What Spooked the market today :)? - Aussie Stock Forums

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  1. #1

    Default What Spooked the market today :)?

    What Spock the market today ?
    down 110 points

  2. #2
    Mod: Call me Dendrobranchiata prawn_86's Avatar
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    May 2007
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    Default Re: What Spooked the market today :)?


    In the future it is probably better putting this in an Index thread rather than starting a new thread every time.



  3. #3

    Default Re: What Spooked the market today :)?

    Speaking of Spock, I love that move he has and squeezes the shoulder muscle pressure point incapactitating his adversory!
    May Peace Be With You

  4. #4
    dj_420's Avatar
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    Central Coast

    Default Re: What Spooked the market today :)?

    Not sure, possible comments from Greenspan, coupled with the fact that we were trading higher than other indices when compared to historical levels.

    Usually trade very close parity to FTSE but we have been ahead of the rest of the world. Perhaps we slipped back a little realising we were overpriced.

    Most likely that ppl concerned about overall economic stability, base metals also off overnight.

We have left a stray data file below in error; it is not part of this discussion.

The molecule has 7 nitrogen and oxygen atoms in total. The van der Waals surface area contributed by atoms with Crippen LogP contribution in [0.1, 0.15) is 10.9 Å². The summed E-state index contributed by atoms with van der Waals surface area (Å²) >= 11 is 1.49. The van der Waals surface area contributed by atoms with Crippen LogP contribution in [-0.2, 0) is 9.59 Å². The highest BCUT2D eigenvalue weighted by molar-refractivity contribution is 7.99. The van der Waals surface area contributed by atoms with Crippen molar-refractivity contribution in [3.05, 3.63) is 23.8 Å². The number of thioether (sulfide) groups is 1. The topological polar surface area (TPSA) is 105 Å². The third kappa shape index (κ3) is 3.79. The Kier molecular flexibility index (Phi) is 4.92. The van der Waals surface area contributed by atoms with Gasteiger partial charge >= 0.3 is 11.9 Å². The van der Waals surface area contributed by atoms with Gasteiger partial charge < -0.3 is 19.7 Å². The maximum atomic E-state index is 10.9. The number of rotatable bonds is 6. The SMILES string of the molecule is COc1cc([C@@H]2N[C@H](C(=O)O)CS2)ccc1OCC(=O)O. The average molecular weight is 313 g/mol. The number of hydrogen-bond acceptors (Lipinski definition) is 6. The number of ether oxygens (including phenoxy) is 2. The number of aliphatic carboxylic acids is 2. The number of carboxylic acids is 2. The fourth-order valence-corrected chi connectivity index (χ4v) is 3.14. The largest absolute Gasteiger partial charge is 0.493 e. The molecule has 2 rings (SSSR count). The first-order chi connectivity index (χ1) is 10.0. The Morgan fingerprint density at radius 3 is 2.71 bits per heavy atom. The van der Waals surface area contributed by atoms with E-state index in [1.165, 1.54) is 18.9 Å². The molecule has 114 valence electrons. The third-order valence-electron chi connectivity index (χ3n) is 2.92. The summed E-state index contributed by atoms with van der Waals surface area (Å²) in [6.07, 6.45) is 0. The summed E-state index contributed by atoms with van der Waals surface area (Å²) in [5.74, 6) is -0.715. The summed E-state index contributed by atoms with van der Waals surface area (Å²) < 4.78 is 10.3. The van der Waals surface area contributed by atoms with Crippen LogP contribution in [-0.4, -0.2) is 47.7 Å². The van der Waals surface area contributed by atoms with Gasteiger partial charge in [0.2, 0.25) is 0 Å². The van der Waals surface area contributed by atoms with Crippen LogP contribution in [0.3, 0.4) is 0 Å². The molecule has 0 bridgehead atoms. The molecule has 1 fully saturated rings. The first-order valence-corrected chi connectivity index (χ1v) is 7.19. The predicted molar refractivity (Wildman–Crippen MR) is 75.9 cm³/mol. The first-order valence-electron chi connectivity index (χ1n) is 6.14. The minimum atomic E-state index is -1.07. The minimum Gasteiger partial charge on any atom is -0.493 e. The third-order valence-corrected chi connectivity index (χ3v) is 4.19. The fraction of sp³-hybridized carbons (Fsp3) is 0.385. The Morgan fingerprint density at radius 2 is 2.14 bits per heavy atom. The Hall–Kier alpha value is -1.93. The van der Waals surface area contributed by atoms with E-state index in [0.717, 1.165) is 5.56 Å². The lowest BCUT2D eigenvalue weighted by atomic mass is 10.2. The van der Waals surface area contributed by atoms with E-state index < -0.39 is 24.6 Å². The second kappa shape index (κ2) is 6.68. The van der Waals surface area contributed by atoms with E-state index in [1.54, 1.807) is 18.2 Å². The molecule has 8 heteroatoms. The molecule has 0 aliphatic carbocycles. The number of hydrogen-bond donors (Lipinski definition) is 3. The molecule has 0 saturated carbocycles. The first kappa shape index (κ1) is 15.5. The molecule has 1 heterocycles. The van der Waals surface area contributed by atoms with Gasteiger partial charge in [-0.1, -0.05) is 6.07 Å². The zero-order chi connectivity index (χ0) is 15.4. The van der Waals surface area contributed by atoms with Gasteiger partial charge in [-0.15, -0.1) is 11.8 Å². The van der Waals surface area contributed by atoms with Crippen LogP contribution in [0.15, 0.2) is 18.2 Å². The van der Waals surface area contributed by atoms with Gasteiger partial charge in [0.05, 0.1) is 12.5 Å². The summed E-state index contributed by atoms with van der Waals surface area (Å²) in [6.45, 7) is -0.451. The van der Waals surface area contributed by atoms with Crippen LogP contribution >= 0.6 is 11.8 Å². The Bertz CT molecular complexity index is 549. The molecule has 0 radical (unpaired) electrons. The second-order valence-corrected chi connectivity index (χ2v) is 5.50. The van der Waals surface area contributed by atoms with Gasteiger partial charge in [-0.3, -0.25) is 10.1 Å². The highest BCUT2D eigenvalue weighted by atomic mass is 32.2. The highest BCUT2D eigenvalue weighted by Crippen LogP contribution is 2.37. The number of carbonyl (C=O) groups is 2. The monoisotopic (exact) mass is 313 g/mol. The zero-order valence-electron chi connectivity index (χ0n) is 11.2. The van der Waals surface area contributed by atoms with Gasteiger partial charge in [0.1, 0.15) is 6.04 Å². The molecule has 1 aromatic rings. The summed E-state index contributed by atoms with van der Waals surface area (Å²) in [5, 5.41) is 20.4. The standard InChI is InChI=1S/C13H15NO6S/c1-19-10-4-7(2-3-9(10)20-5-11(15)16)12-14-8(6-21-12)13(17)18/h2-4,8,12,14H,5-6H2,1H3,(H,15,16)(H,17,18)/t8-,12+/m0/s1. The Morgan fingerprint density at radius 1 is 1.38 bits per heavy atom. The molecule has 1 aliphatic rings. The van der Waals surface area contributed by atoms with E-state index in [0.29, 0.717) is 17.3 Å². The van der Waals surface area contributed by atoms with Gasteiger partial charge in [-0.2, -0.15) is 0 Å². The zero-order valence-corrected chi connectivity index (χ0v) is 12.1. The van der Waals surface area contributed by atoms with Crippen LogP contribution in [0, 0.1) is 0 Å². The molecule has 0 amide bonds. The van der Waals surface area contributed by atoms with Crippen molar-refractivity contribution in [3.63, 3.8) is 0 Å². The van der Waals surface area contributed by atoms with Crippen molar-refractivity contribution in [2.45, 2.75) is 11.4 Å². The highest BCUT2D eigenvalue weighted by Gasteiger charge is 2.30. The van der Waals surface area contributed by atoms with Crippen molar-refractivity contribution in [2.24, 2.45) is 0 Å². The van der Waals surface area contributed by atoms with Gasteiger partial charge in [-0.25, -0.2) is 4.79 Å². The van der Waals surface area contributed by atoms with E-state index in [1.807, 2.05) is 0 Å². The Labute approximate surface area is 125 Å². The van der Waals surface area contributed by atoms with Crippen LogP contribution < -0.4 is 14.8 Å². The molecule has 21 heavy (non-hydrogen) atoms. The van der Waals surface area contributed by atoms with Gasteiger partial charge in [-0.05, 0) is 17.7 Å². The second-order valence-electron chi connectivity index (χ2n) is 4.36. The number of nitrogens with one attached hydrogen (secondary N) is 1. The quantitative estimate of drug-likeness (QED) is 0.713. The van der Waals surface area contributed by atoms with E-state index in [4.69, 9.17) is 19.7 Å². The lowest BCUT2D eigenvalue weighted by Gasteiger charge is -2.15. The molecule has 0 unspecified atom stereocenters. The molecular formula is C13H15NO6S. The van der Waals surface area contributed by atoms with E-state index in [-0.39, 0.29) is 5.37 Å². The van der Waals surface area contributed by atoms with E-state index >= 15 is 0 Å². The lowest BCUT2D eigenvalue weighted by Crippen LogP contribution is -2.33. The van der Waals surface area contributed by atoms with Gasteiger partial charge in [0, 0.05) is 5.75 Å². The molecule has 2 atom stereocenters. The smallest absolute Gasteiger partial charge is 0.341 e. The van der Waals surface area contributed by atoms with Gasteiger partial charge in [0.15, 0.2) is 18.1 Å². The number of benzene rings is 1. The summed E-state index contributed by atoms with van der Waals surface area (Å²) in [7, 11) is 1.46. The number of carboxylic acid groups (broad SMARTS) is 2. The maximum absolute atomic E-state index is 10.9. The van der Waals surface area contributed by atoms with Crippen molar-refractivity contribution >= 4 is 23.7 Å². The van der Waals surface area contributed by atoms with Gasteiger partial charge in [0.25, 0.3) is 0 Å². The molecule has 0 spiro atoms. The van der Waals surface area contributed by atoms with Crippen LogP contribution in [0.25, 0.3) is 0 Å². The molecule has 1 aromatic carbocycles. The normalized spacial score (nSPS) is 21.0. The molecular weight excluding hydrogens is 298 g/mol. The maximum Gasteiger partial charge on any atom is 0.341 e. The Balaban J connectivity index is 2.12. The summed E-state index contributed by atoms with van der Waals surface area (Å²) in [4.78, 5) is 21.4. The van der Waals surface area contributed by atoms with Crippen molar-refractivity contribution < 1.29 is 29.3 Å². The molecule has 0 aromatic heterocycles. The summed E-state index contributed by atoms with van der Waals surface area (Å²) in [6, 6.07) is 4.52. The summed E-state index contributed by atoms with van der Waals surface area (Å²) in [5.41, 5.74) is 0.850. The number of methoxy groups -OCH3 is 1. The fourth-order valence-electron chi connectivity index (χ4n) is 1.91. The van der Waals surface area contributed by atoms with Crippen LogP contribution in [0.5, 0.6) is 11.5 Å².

Money isn't real George, it doesnt matter... It only seems like it does (Blow)

  5. #5

    Default Re: What Spooked the market today :)?

    I was told today is historically the best day to buy shares and sell in march.. historically you cant go wrong now and June ?
    could just be an old wives tale ..

  6. #6

    Default Re: What Spooked the market today :)?

    I believe inflation for November rose sharply in the US, highest figure since 1973. Maybe Oz market today will reflect US market tonight?

  7. #7

    Default Re: What Spooked the market today :)?

    apart from the obvious uncertainty in the markets, i believe being a friday caused some of the drop as people do not want to hold a position over the weekend. If the DOW drops and your money is in cash, you can enjoy your weekend, otherwise you have to stress over the weekend and wait for mondays session.

  8. #8

    Default Re: What Spooked the market today :)?

    Got this from my broker

    This is an Associated Press article
    Greenspan: Odds Rising for a Recession
    Thursday December 13, 7:00 pm ET
    By Jeannine Aversa, AP Economics Writer
    Greenspan: Odds of a Recessions Are Rising, Economic Growth Is Getting Close to 'Stall Speed'
    WASHINGTON (AP) -- Former Federal Reserve Chairman Alan Greenspan says the odds the U.S. will fall into a recession are "clearly rising" and he
    believes economic growth is "getting close to stall speed."
    Greenspan, who ran the central bank for 18 1/2 years, until early 2006, offered his views on the economy in an interview on NPR News' Morning Edition
    that will air on Friday. Excerpts of the interview were released on Thursday.
    A severe slump in the housing market, a stubborn credit crisis and turbulence on Wall Street are endangering the country's economic health. Growth in
    the current October through December period is expected to have slowed to a feeble pace of just 1.5 percent, or less.
    Economists, including Greenspan, have warned that the chances of a recession are growing.
    Asked whether the economy will tip into a recession -- something that has not happened since 2001 -- Greenspan said, "It's too soon to say, but the
    odds are clearly rising."